what is forensic science?

 

Source: Invisible Creature

 

Forensic science is the application of scientific principles to questions of forensic (or legal) importance. Any branch of science may be of assistance in answering those questions, but of particular importance are:

 

Read an 'overview' article on forensic science ('How science solves crimes') in Time magazine (21/10/2002) here ..

 

Read the House of Commons Science and Technology Committee report 'Forensic science on trial' paper  here  ...

 

Visit the BBC website here for an article on crime scene investigation, including an interactive 360 degree 'scene' to be explored!

 

Source: Wikimedia

Source: Wikimedia

In any legitimate justice system, ... truth must play a paramount and integral role... The very survival of the rule of law depends not only on a justice system that administers the law fairly, but a system that is just by being well-grounded in ... truth ...[M]ore research is needed in the techniques and science already in use. With the importance of forensic science to truth and justice, the science employed and relied upon by judges and juries must be valid. It does not matter how well forensic scientists abide by testing protocols, or how reliable the techniques are, if the underlying science does not actually reveal what the expert says it does. Method validation studies and new research must be on-going even in the area of traditional forensic disciplines.

Melson KE. The journey to justice. Journal of Forensic Sciences 2003; 48:705

pinterest - forensic science

 

 

the CSI-effect: infographic

See a full-scale version of this infographic at forensic science.net

Sir Alec Jeffreys on DNA 'fingerprinting'

 

 

 

Read about interviews with Alec Jeffreys here ...

More resources on DNA 'fingerprinting'

 

Historical illustration of fingerprint dusting in a forensic science laborratory (pre-DNA era)

Source: Science Against Crime, Kind S

forensic science and miscarriages of justice

 

 

Forensics under fire videos

 

forensic science in action - Stephen Lawrence murder

 

18-year-old teenager, Stephen Lawrence, was murdered by a gang of racist youths in Well Hall Road, Eltham, South London on 22nd April 1993. Two members of that gang, Gary Dobson and David Norris, were convcted of his murder on 3rd January 2012.

 

Stephen had been stabbed to a depth of about five inches on both sides of the front of his body to the chest and arm. Both stab wounds severed axillary arteries, and blood must literally have been pumping out of and into his body as he ran up the road to join his friend. In the words of Dr Shepherd, the pathologist, "It is surprising that he managed to get 130 yards with all the injuries he had, but also the fact that the deep penetrating wound of the right side caused the upper lobe to partially collapse his lung. It is therefore a testimony to Stephen's physical fitness that he was able to run the distance he did before collapsing".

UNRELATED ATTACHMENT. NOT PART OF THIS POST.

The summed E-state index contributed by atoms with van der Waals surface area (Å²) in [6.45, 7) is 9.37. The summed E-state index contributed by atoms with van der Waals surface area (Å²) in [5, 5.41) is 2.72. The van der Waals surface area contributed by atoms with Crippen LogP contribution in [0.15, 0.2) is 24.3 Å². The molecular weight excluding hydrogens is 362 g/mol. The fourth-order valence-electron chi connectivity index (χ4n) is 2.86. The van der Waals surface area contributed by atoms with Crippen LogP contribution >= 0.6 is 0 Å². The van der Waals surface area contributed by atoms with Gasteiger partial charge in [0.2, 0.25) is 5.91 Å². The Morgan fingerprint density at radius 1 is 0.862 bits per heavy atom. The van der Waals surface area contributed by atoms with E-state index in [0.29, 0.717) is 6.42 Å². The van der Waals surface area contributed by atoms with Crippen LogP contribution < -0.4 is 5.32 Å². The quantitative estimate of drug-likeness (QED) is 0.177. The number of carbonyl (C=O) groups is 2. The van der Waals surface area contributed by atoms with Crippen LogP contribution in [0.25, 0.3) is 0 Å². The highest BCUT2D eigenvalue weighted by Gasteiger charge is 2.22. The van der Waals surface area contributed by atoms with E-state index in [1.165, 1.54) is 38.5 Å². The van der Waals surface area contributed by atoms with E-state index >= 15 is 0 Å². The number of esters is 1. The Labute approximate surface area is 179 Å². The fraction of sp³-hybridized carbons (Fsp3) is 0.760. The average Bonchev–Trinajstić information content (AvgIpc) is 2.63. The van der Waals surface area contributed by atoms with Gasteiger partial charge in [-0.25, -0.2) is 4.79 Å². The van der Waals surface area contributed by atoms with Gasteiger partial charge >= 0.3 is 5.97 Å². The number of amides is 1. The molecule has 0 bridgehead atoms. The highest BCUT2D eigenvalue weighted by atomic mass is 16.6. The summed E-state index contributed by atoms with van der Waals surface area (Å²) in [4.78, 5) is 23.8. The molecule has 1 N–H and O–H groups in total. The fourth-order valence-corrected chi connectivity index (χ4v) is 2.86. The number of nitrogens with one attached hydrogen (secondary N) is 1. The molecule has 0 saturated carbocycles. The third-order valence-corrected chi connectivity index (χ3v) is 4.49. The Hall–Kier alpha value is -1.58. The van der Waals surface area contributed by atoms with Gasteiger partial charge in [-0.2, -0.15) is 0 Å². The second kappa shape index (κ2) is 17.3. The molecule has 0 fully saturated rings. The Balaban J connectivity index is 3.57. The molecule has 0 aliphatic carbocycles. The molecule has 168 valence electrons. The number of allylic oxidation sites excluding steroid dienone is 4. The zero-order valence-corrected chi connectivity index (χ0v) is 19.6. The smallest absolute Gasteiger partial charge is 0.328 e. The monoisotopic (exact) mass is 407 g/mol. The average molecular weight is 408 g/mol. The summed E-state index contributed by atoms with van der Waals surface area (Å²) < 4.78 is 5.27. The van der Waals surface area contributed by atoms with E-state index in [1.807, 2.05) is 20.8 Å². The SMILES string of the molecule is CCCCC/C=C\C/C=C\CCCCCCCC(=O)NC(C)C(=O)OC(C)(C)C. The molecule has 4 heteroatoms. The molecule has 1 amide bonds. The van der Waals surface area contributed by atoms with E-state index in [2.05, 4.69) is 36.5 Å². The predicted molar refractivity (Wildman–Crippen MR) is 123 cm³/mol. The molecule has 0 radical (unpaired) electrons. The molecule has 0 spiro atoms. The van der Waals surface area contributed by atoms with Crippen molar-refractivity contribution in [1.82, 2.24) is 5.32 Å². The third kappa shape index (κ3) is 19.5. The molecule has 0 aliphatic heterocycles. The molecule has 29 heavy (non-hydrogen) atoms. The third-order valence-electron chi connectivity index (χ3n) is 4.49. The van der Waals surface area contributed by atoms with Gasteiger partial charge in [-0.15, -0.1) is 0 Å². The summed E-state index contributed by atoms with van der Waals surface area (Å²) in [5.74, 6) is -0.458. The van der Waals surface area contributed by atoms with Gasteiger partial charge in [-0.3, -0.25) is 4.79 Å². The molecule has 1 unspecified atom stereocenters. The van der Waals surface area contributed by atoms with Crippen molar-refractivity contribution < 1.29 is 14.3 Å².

The Stephen Lawrence Inquiry 1999 Chapter 1 para 1.7

 

Crucial fibre and bloodstain evidence was adduced in the trial of Dobson and Norris - see the full-sized version of the above graphic, and read about this evidence at the Channel 4 News site here ...

 

Read more about this case:

DNA via the Khan Academy

 

 

forensics under fire

 

crime scene investigation: graphic novel-style

trace evidence: graphic novel-style

Demise of the Forensic Science Service

 

The House of Commons Science and Technology Select Committee (27th April 2011) which examined the demise of the Forensic Science Service.

Read the transcript here ...

And watch the evidence of Jeremy Brown MP to the Committee at a 'follow-up' session, in which he appears to struggle to describe what the Government strategy is now for the future provision and development of forensic science in England and Wales, save for the devolvement of forensic science to private providers.

 

 

 

crime scene investigation: lego-style

 

 

 

Strengthening forensic science in the United States: A path forward (2009)

Buy it here

At Google Books here

 

Forensic investigations and miscarriages of justice: the rhetoric meets the reality. Snagha B, Roach K, Moles R. Irwin Law 2010

Buy it here ...

 

  • online books exploring miscarriages of justice in Australia, with a focus on forensic science evidence, at Networked Knowledge

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